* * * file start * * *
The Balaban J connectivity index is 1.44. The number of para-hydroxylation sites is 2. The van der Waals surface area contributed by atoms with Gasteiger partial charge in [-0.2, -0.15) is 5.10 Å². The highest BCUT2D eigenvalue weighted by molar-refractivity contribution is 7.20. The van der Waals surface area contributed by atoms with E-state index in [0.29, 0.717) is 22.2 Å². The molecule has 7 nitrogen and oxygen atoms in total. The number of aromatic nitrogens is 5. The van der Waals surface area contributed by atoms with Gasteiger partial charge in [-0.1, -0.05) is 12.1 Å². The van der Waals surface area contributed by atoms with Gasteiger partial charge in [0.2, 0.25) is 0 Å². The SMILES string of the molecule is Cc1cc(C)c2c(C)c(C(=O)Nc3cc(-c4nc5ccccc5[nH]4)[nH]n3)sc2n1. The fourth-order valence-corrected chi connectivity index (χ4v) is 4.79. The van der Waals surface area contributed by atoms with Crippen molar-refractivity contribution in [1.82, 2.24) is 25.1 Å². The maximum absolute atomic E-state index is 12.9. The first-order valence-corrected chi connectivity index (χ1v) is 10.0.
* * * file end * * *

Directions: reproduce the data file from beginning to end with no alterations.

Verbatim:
The Balaban J connectivity index is 1.44. The number of para-hydroxylation sites is 2. The van der Waals surface area contributed by atoms with Gasteiger partial charge in [-0.2, -0.15) is 5.10 Å². The highest BCUT2D eigenvalue weighted by molar-refractivity contribution is 7.20. The van der Waals surface area contributed by atoms with E-state index in [0.29, 0.717) is 22.2 Å². The molecule has 7 nitrogen and oxygen atoms in total. The number of aromatic nitrogens is 5. The van der Waals surface area contributed by atoms with Gasteiger partial charge in [-0.1, -0.05) is 12.1 Å². The van der Waals surface area contributed by atoms with Gasteiger partial charge in [0.2, 0.25) is 0 Å². The SMILES string of the molecule is Cc1cc(C)c2c(C)c(C(=O)Nc3cc(-c4nc5ccccc5[nH]4)[nH]n3)sc2n1. The fourth-order valence-corrected chi connectivity index (χ4v) is 4.79. The van der Waals surface area contributed by atoms with Crippen molar-refractivity contribution in [1.82, 2.24) is 25.1 Å². The maximum absolute atomic E-state index is 12.9. The first-order valence-corrected chi connectivity index (χ1v) is 10.0.